There’s a tool in the Scrum toolbelt that is so utterly critical to success yet so fundamentally misunderstood by far too many development teams, Scrum Masters, and Product Owners. I’m talking, of course, about the Sprint Retrospective. I’ve seen it time and again, teams that are able to hit all the right notes in their standups, reviews, and planning sessions — but who wind up botching their Retrospectives in such a horrible fashion that they miss out on the single most important part of agile product development, continuous improvement. Certainly, it’s never fun to take time out of our day to look back and discuss what went wrong in the past two weeks — much less try to come up with new things to try on a sprint-by-sprint basis. But it’s the single most important part of the culture that we’re trying to build — the culture of agility, of adjusting, of improving…of change.
Looking Backward, Honestly
All too often, Retrospectives follow one of two patterns: either they are nothing more than bitch sessions where the developers bemoan all the things that they couldn’t control that prevented them from hitting their sprint goals, or they’re happy-happy-joy-joy back-clapping sessions applauding how awesome the team is and how great they were to hit all their goals. But the simple fact is, every sprint has its ups and downs, its highs and lows — there’s only rarely a sprint in which everything goes wrong, or in which everything goes right. And that’s precisely why we have retrospectives — they exist so that we can critically assess the things that worked and the things that didn’t; the things that we want to do and the the things we want to stop doing; the things that we breezed through an the things that challenged us. Teams who only talk about the good or only talk about the bad will never improve, and this is often more a reflection of the culture than it is on the practices of the team. Retros need to be not only open and engaging to the team, but a “safe space” where people can feel free to applaud or criticize anything related to the team’s work and their goals. This means that the Product Owner, the Scrum Master, direct line managers are all fair game for critiques — not to mention every member of the team itself. Scrum Masters who unnecessarily limit the scope of a retrospective are stifling the voices of their team. In my experience, the best and most useful retros are those in which truth is spoken based on the experience of the team members over the last two weeks — no matter who or what that truth is about and no matter who may be offended by it. It’s certainly up to the Scrum Master to…distill…those thoughts into something that can be discussed outside the room. But in the room, during the retro, there cannot be any sacred cows.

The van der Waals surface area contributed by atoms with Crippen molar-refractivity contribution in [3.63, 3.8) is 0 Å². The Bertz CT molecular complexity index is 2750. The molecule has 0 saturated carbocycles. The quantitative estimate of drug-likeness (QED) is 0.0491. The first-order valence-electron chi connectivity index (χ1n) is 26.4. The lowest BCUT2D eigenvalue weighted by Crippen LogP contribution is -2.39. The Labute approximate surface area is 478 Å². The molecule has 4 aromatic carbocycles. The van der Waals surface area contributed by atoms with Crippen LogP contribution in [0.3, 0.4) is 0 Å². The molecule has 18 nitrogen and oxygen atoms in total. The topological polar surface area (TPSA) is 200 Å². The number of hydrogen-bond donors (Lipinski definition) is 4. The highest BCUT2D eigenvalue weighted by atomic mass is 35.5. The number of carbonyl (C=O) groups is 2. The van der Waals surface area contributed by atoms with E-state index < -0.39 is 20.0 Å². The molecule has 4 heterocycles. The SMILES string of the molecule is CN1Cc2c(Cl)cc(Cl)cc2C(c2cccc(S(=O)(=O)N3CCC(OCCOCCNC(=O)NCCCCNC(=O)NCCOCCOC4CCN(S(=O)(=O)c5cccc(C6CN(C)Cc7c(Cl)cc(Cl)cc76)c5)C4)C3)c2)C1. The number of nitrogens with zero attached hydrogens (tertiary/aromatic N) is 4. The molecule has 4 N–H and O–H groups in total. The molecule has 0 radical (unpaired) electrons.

It’s Useless if it’s Not Actionable
Another common dysfunction that I see with Agile teams is that their retros become a boring recitation of issues without any real documentation or follow-up. I’ve seen teams where the same topic gets raised in retrospective every two weeks for six months, without anything being done to make it better. What’s the point in talking about problems unless you’re planning on doing something about it? The entire point of the retrospective is to drive the team to action on those things that didn’t work well, or those things that they want to improve upon. Failing this is failing to be Agile, at the most fundamental level. And it really isn’t enough to just write down things to try or things to improve — we need to plan those things into the next sprint, or by the time we get to them, we’ll have move on to something else, then something else, then something else — all the while repeating our mistakes while applauding our efforts to identify them and pretend to work to improve on them. I try to urge all the teams that I work with to make sure that each sprint has at least one story or task or work item that’s related to something captured during their retrospective — because that’s how they track work. Putting something on your sprint backlog is a commitment to getting it done — which should apply equally to product development work and to team development work.
Check Back to Ensure Progress
Even if we’ve done everything above — we’ve been honest about our strengths and weaknesses, and we’ve captured work items to check off in the next sprint, that still may not be enough. Part of every team’s retrospective should include reviewing the points made in the last retro — particularly the negative ones. We want to confirm that we’re moving in the right direction, and not slipping further and further into the abyss of dysfunction. We should review each item that was identified as something to improve on, and ask whether we’re doing better this sprint, whether we’re doing worse, or whether we’re about the same. It shouldn’t take a lot of time — but doing this on a regular basis reminds us that there’s more to continuous improvement than just having a meeting every two weeks. There’s a need for ongoing introspection, even in the absence of a documented work item. There’s a need for each team member to feel like they’re empowered to make things better. And there’s a need to constantly check our progress and skills so that we don’t get complacent. Complacency kills teams — there are always things to try to improve how our teams work, how our processes work, and how our people feel about the work they’re doing. Retrospectives are the best weapon in our arsenal to make sure that complacency stays buried six feet under.